Oil on panel, 9×12″
This is a portrait of my son and his grandfather, Don, from a photo taken 30 years ago. I started working on this painting a few days before he died two weeks ago. Although he was afraid of dying he had tremendous acceptance, from years of regular meditation. Visiting him was a very peaceful experience. Even though he was experiencing so much loss, having been an athlete all his life and now watching his body fail, he was incredibly serene. We brought him some photos to look at, including the one from which this picture was made, and they cheered him up and made him laugh.
The reason I titled this post “Persistence, Acceptance and Freedom” is both because of Don, and also because I’ve had to accept that I don’t yet have the skills to make this a good portrait in oil paint, despite my persistence, and that this painting is as far as it’s going to get and it’s time to let it go. And that gives me much needed freedom, after working on this for way too many days. In the beginning it was a wonderful way to remember Don and think about those early days. I was determined to do the best I could but now by accepting that this is as far as I’m willing to take it, I free myself to move on to something else.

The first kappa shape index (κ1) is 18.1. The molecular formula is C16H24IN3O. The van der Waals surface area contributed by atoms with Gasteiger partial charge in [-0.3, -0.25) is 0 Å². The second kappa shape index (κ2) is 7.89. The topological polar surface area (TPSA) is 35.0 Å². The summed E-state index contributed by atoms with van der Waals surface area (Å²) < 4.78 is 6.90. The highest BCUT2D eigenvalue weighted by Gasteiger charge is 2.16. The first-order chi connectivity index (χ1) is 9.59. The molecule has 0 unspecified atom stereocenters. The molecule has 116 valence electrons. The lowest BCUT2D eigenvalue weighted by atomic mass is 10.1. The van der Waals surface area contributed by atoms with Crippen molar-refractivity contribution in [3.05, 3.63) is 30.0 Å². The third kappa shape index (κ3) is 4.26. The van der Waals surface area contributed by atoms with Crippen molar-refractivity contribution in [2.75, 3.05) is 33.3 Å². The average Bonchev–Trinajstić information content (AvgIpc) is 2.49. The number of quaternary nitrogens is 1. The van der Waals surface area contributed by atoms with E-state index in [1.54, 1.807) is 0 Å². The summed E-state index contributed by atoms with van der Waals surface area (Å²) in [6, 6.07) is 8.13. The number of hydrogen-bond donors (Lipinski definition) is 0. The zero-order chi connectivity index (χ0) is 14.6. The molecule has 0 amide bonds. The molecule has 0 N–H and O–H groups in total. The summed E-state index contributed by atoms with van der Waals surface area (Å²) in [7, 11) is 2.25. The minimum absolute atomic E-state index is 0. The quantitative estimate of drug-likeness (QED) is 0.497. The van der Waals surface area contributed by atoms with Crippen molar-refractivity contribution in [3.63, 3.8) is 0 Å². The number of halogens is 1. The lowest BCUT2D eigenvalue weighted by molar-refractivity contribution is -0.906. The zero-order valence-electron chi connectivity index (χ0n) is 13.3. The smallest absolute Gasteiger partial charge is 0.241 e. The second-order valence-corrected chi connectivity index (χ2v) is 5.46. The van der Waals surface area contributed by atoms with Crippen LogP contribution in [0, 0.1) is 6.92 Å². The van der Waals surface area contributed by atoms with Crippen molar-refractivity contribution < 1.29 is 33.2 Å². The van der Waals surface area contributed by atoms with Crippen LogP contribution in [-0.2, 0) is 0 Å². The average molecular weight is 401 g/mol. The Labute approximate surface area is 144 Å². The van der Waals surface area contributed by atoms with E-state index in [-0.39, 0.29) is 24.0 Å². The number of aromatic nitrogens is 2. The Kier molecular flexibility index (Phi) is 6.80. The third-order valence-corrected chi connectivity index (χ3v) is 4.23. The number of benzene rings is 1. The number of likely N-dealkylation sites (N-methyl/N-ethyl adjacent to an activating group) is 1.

I didn’t spend enough time with the initial drawing, the photo I was working from was old and funky, and the color had faded strangely. Initially there were three generations in the picture, my son, his dad, and his grandad. First the two men were great but the baby was a mess. Then the baby got good but I messed up one of the men. After scraping off and redoing all or some of the people many, many times I decided to eliminate my son’s Dad, paint the background and clothes, and call it done. The thing with oil painting is that you can edit forever but I need to stop.
I’ve read it’s better for learning to paint hundreds of one-hour paintings than to spend hundreds of hours on one painting. I’ve tried the later and it’s not fun. I’m ready for the former and excited about doing timed paintings — more like sketches — one hour apiece.